When electronic cigarettes (e-cigarettes) first appeared in Canada a decade ago, many healthcare professionals expressed major concerns about their potential harmful effects. They called for strict regulation and more research to ensure that Canadians weren’t falling into a health hazard trap – but this did not materialize.
Fast-forward to May 2018 and the federal government officially legalized e-cigarettes containing nicotine, and, in October 2019, the sale of cannabis-containing e-cigarettes was given the green light. Throughout this legalization process, healthcare professionals continued to warn about suspect respiratory problems caused by e-cigarette usage, or vaping.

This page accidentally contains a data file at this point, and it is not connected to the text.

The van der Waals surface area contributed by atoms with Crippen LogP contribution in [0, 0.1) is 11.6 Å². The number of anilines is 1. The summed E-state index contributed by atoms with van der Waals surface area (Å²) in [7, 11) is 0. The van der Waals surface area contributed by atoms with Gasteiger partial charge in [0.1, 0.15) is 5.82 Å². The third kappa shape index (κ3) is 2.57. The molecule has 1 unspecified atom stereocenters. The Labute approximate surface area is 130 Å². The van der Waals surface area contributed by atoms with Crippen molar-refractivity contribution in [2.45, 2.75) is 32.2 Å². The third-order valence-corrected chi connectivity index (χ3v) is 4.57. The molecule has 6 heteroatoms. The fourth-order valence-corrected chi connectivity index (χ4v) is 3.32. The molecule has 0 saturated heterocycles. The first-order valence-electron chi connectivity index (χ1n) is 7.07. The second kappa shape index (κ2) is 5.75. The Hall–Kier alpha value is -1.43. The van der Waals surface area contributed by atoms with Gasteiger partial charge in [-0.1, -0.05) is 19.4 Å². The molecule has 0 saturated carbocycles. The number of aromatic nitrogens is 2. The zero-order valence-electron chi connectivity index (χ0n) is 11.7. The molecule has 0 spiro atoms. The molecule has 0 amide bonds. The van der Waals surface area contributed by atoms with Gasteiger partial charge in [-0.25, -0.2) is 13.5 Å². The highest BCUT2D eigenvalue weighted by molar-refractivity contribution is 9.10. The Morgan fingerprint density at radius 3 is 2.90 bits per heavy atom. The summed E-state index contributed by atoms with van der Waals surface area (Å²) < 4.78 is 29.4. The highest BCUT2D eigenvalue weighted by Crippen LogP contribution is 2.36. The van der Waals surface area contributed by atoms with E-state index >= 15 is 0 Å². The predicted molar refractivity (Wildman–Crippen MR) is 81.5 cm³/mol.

These warnings around how e-cigarettes could harm users really came to life in summer 2019, with widespread recognition of a North American epidemic of e-cigarette, or vaping, product use-associated lung injury (EVALI). According to the Canadian Medical Association Journal (CMAJ), the EVALI “epidemic is ongoing, with more than 1,800 patients having been ill – most of them critically – and at least 37 having died. Most patients were younger than 35 years, and 14% were under the age of 18.”
The CMAJ (Vol. 191, Issue 48) gives a detailed report of a Canadian teenager who “developed a unique pattern of severe respiratory illness” which was rather like “severe, acute bronchiolitis” after vaping daily for five months. The condition was described by the teen’s doctors as very similar to “popcorn lung” – a rare lung disease previously seen in workers in the early 2000s who were exposed to the chemical flavouring diacetyl as they packaged microwave popcorn.
Bethan Moorcraft – Insurance Business Canada – December 11, 2019.